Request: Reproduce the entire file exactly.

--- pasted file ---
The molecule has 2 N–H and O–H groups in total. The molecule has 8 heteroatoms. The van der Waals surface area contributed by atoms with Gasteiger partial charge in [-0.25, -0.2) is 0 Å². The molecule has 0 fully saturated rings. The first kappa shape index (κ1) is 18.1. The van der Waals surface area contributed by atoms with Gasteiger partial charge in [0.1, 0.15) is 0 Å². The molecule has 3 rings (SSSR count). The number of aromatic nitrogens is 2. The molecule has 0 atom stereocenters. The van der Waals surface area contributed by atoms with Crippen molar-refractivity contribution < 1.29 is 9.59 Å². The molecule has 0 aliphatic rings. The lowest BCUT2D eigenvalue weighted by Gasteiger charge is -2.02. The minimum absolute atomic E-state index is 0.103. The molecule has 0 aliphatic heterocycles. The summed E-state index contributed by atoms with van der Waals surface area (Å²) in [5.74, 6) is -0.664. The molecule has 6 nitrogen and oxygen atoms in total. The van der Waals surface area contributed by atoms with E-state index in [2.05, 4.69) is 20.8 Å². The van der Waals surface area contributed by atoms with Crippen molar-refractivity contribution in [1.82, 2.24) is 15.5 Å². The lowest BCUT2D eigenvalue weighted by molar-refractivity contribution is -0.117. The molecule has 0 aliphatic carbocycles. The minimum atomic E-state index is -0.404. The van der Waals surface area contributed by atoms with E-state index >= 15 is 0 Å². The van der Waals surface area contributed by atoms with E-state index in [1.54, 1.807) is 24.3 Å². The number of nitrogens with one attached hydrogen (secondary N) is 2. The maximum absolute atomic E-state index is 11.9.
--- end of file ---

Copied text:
The molecule has 2 N–H and O–H groups in total. The molecule has 8 heteroatoms. The van der Waals surface area contributed by atoms with Gasteiger partial charge in [-0.25, -0.2) is 0 Å². The molecule has 0 fully saturated rings. The first kappa shape index (κ1) is 18.1. The van der Waals surface area contributed by atoms with Gasteiger partial charge in [0.1, 0.15) is 0 Å². The molecule has 3 rings (SSSR count). The number of aromatic nitrogens is 2. The molecule has 0 atom stereocenters. The van der Waals surface area contributed by atoms with Crippen molar-refractivity contribution < 1.29 is 9.59 Å². The molecule has 0 aliphatic rings. The lowest BCUT2D eigenvalue weighted by Gasteiger charge is -2.02. The minimum absolute atomic E-state index is 0.103. The molecule has 0 aliphatic heterocycles. The summed E-state index contributed by atoms with van der Waals surface area (Å²) in [5.74, 6) is -0.664. The molecule has 6 nitrogen and oxygen atoms in total. The van der Waals surface area contributed by atoms with E-state index in [2.05, 4.69) is 20.8 Å². The van der Waals surface area contributed by atoms with Crippen molar-refractivity contribution in [1.82, 2.24) is 15.5 Å². The lowest BCUT2D eigenvalue weighted by molar-refractivity contribution is -0.117. The molecule has 0 aliphatic carbocycles. The minimum atomic E-state index is -0.404. The van der Waals surface area contributed by atoms with E-state index >= 15 is 0 Å². The van der Waals surface area contributed by atoms with E-state index in [1.54, 1.807) is 24.3 Å². The number of nitrogens with one attached hydrogen (secondary N) is 2. The maximum absolute atomic E-state index is 11.9.